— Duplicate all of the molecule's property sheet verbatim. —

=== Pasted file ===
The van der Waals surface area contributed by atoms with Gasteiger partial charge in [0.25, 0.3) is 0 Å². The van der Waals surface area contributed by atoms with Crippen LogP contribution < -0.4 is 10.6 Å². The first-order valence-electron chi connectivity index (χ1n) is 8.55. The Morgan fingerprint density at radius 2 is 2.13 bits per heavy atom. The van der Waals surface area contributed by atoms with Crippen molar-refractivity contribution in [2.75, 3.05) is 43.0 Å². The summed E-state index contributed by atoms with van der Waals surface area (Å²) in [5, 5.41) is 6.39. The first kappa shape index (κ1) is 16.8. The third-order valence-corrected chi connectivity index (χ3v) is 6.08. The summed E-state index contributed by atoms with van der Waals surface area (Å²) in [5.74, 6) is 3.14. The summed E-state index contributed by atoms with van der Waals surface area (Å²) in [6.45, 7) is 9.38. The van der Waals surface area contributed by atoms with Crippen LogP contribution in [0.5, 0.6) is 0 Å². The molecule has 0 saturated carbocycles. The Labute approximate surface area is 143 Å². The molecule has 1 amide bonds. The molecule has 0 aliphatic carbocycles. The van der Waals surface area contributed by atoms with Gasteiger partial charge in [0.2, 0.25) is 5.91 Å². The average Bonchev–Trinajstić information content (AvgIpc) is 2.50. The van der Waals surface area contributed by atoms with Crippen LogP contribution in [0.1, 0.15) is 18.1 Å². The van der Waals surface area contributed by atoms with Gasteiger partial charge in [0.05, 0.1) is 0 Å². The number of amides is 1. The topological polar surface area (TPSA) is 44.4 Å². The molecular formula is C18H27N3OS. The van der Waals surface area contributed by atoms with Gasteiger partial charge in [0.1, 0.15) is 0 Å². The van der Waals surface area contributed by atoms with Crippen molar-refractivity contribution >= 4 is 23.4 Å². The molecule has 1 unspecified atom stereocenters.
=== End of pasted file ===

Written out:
The van der Waals surface area contributed by atoms with Gasteiger partial charge in [0.25, 0.3) is 0 Å². The van der Waals surface area contributed by atoms with Crippen LogP contribution < -0.4 is 10.6 Å². The first-order valence-electron chi connectivity index (χ1n) is 8.55. The Morgan fingerprint density at radius 2 is 2.13 bits per heavy atom. The van der Waals surface area contributed by atoms with Crippen molar-refractivity contribution in [2.75, 3.05) is 43.0 Å². The summed E-state index contributed by atoms with van der Waals surface area (Å²) in [5, 5.41) is 6.39. The first kappa shape index (κ1) is 16.8. The third-order valence-corrected chi connectivity index (χ3v) is 6.08. The summed E-state index contributed by atoms with van der Waals surface area (Å²) in [5.74, 6) is 3.14. The summed E-state index contributed by atoms with van der Waals surface area (Å²) in [6.45, 7) is 9.38. The van der Waals surface area contributed by atoms with Crippen LogP contribution in [0.5, 0.6) is 0 Å². The molecule has 0 saturated carbocycles. The Labute approximate surface area is 143 Å². The molecule has 1 amide bonds. The molecule has 0 aliphatic carbocycles. The van der Waals surface area contributed by atoms with Gasteiger partial charge in [0.2, 0.25) is 5.91 Å². The average Bonchev–Trinajstić information content (AvgIpc) is 2.50. The van der Waals surface area contributed by atoms with Crippen LogP contribution in [0.1, 0.15) is 18.1 Å². The van der Waals surface area contributed by atoms with Gasteiger partial charge in [0.05, 0.1) is 0 Å². The number of amides is 1. The topological polar surface area (TPSA) is 44.4 Å². The molecular formula is C18H27N3OS. The van der Waals surface area contributed by atoms with Gasteiger partial charge in [0.1, 0.15) is 0 Å². The van der Waals surface area contributed by atoms with Crippen molar-refractivity contribution >= 4 is 23.4 Å². The molecule has 1 unspecified atom stereocenters.